Follow this district's blended learning path and your students will be empowered to take ownership of their learning

6 things this district learned from a move to blended learning

Follow this district's blended learning path and your students will be empowered to take ownership of their learning

Temple Independent School District (ISD), which is located north of Austin and south of Waco, Texas, has a very diverse student population. More than 75 percent of our students are economically disadvantaged and our ethnicity is comprised of roughly equal distribution of African-American, Hispanic, and Caucasian. Like other similar districts, we meet our students’ needs through enhancing instruction, building strong relationships between students and their teachers, and creating opportunities for students to take ownership of their learning. Despite our success, this wasn’t something that happened overnight.

For years, we’ve been working toward blended learning because we felt it would be the answer to meeting the needs of our students. In 2015, Temple High School was chosen to be a Raising Blended Learners pilot site through Raise Your Hand Texas. For the next two years, we had 13 teachers experiment with innovative instructional models and new ways to leverage technology to enhance instruction. After the pilot, we saw how blended learning could help meet our students’ needs. Our teachers in the pilot learned to differentiate instruction, had more time to develop meaningful relationships with students, and helped students take ownership of their learning.

Blended learning for everyone

We’re now in our first year of a district-wide blended-learning initiative. We are proud of the progress we’re seeing already and we have learned a few things along the way.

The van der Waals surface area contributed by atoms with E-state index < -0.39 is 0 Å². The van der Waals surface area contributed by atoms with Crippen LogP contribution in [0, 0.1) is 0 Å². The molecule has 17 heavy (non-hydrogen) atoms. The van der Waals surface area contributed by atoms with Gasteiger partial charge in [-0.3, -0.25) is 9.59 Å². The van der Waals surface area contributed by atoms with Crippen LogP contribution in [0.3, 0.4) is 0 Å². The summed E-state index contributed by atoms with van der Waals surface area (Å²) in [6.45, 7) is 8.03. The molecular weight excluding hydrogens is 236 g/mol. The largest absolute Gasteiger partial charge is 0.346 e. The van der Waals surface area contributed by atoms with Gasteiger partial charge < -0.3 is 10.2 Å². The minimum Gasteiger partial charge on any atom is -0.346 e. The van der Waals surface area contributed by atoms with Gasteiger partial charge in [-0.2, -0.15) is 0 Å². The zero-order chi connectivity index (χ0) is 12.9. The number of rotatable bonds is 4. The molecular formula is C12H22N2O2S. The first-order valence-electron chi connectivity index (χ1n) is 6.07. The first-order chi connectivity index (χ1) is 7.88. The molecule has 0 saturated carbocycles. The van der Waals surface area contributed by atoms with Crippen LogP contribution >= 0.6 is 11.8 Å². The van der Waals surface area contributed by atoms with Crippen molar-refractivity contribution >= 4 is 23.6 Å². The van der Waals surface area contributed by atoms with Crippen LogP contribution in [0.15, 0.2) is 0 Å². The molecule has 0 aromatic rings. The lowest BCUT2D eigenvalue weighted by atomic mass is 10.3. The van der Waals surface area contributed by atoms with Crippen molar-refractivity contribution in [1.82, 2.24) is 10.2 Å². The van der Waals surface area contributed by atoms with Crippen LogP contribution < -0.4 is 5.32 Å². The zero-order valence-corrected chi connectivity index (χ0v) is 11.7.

Lesson 1: Find an expert to help.

If you’re new to blended learning, find an expert who will lead you down the right path. We knew this instructional shift would be challenging for teachers, administrators, students, and parents, and we’ve read plenty of horror stories about new instructional initiatives not working as intended.

We wanted to avoid the instructional “swinging pendulum”–swinging back to old instructional practices after something new doesn’t work, then trying something else new. That’s why we began working with Education Elements in 2016. Their team shared their vast expertise and resources with us, walked us through the blended- learning design process, helped us understand what blended learning would look like in action, and how to sustain it.

Related: 4 myths about blended learning

Related Content:

eSchool News Online and Blended Learning Guide

The eSchool News Online and Blended Learning Guide is here! It features strategies to help K-12 administrators and educators adjust to the sudden shift to online learning in the wake of the global COVID-19 pandemic. It also features best practices, resources, and tips for top-notch online and blended learning practices. A new eSchool News Guide will launch each month–don’t miss a single one!

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